Conservative rhetoric tends to exceptionalize disability, with terms like “special needs child” and implications that disabled people are angelic, inspirational, and sometimes educational by nature of being disabled. A child with Down syndrome isn’t just a disabled child under this framework, for example, but a valuable lesson to the people around her. Terminating a pregnancy for disability is sometimes treated as even worse than terminating an apparently healthy pregnancy by those attempting to demonize abortion. This approach to abortion for disability uses disabled people as pawns to advance abortion restrictions, playing upon base emotions in the ultimate quest to make it functionally impossible to access abortion services. And conservatives can tar opponents of such laws with claims that they hate disabled people—even though many disabled people themselves oppose these patronizing policies, created to address a false epidemic of abortions for disability.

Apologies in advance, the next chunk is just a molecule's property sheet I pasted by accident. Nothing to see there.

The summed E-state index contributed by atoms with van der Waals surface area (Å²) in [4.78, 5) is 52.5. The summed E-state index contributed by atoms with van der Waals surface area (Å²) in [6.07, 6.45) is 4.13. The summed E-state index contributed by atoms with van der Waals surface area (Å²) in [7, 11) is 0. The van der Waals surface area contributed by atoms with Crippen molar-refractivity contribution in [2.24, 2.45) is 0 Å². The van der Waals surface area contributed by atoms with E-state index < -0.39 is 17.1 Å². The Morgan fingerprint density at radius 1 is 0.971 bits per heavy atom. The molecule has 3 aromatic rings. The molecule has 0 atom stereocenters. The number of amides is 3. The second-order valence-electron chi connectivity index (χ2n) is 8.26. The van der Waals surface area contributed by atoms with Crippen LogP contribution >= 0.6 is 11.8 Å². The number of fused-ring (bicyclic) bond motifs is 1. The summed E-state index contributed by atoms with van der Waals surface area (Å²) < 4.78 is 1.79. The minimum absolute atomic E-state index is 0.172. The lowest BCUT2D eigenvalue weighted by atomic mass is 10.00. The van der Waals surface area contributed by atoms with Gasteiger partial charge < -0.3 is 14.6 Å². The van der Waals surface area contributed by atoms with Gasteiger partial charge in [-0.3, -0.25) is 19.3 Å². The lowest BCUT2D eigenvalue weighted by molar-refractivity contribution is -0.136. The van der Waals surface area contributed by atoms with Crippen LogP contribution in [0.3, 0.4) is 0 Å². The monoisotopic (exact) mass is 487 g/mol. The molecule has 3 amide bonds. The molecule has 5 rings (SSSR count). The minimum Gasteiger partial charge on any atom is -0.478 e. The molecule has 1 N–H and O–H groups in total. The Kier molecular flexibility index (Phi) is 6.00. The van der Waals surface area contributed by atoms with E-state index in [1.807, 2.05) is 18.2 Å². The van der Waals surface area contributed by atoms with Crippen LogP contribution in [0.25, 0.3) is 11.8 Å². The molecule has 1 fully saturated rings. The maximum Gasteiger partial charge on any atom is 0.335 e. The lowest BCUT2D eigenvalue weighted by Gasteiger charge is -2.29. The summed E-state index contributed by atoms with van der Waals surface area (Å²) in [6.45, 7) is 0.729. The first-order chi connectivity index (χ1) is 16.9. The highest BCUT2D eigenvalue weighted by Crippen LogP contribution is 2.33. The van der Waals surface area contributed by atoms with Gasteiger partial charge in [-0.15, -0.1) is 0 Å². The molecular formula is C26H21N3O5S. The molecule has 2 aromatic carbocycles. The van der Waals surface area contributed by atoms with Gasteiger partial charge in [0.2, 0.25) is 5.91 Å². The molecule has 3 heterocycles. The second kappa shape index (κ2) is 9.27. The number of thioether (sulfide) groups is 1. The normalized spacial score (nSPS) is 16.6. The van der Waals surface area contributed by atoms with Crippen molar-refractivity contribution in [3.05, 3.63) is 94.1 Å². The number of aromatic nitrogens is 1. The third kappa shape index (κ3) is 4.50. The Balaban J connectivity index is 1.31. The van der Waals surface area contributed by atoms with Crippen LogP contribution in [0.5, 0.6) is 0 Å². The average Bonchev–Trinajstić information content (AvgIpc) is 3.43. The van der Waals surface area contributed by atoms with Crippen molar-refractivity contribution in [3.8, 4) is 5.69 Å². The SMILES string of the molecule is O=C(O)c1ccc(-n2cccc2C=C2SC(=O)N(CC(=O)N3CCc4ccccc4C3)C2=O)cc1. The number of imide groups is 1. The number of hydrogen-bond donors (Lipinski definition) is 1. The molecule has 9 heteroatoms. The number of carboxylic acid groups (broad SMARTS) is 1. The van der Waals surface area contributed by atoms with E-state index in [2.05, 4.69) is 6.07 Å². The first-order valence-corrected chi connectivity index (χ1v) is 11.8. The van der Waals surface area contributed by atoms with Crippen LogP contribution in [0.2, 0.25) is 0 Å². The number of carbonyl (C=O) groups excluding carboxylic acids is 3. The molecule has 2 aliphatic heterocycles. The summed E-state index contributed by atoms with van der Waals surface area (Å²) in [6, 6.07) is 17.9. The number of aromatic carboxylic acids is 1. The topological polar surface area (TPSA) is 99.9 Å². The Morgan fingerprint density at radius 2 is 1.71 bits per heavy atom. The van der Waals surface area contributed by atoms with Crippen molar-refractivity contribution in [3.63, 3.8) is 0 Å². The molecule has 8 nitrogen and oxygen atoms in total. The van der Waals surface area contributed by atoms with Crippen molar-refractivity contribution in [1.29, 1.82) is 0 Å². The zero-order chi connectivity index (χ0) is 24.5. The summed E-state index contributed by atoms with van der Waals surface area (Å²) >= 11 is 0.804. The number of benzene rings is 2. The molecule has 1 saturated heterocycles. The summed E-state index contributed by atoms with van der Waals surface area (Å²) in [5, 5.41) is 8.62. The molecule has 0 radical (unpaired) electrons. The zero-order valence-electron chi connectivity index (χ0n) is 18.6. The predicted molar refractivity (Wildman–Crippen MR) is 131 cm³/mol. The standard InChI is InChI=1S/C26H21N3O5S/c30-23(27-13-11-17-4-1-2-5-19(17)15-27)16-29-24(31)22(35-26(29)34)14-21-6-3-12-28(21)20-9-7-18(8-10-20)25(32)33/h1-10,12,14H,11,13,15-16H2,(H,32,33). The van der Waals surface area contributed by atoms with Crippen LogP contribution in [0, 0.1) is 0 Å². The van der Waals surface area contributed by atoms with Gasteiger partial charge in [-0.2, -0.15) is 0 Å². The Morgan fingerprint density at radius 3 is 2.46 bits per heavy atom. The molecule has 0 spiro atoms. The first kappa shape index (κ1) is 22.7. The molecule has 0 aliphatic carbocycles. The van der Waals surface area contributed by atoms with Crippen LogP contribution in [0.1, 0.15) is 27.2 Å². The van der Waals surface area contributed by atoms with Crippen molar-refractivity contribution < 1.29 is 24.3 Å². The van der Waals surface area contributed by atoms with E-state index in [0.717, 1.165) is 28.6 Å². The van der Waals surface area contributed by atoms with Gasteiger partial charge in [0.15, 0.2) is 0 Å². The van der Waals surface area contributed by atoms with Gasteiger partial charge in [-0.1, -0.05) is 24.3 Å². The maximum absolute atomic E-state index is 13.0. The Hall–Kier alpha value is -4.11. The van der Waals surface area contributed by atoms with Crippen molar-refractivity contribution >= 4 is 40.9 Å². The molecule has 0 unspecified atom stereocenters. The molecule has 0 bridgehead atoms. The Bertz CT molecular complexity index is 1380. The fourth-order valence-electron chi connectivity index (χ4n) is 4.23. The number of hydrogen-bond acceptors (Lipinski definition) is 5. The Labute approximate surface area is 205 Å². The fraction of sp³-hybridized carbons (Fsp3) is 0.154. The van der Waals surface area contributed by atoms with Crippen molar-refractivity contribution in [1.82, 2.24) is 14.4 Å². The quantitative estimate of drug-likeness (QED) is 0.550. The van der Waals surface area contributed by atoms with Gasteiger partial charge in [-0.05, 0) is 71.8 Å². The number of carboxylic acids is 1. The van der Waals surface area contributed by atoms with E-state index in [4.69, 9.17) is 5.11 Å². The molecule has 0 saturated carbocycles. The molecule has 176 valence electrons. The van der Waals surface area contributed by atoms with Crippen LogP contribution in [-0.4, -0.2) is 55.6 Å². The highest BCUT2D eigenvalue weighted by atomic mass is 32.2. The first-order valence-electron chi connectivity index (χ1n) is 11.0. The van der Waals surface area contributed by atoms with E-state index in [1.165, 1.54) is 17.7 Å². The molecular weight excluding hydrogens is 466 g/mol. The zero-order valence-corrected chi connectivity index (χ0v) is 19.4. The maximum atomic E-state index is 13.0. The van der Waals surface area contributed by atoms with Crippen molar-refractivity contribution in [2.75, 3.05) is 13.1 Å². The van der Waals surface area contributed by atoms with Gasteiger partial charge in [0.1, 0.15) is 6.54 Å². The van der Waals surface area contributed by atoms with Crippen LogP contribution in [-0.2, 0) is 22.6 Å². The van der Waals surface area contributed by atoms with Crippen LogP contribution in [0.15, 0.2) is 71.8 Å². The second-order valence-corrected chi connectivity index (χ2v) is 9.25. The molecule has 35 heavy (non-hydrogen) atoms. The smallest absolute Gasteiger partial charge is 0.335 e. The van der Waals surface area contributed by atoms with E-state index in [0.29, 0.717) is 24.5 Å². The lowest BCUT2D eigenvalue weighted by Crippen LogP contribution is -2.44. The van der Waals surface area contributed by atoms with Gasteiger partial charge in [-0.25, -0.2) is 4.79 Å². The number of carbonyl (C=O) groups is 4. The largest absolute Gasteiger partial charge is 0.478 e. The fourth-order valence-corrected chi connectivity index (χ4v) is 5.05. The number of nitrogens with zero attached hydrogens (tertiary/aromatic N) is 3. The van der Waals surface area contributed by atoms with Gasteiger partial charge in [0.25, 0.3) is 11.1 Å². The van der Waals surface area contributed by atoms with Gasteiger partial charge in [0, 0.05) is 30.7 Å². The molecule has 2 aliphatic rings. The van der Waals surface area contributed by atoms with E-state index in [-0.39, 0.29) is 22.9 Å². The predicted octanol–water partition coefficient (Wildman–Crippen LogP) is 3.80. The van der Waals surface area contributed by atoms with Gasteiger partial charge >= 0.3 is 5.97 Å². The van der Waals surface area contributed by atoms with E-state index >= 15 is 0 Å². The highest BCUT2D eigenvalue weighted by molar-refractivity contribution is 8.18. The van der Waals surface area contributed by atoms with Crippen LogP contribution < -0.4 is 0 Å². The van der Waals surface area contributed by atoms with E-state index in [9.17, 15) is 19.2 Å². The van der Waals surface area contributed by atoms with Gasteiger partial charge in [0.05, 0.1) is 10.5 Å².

When those on either side of the abortion debate suggest that the default response to a given diagnosis is abortion, people living with that diagnosis hear that their lives are not valued. This argument implies that life with a disability is not worth living, and that it is a natural response for many to wish to terminate in cases of fetal anomalies. This rhetoric often collapses radically different diagnoses under the same roof; some impairments are lethal, others can pose significant challenges, and in other cases, people can enjoy excellent quality of life if they are provided with access to the services they need.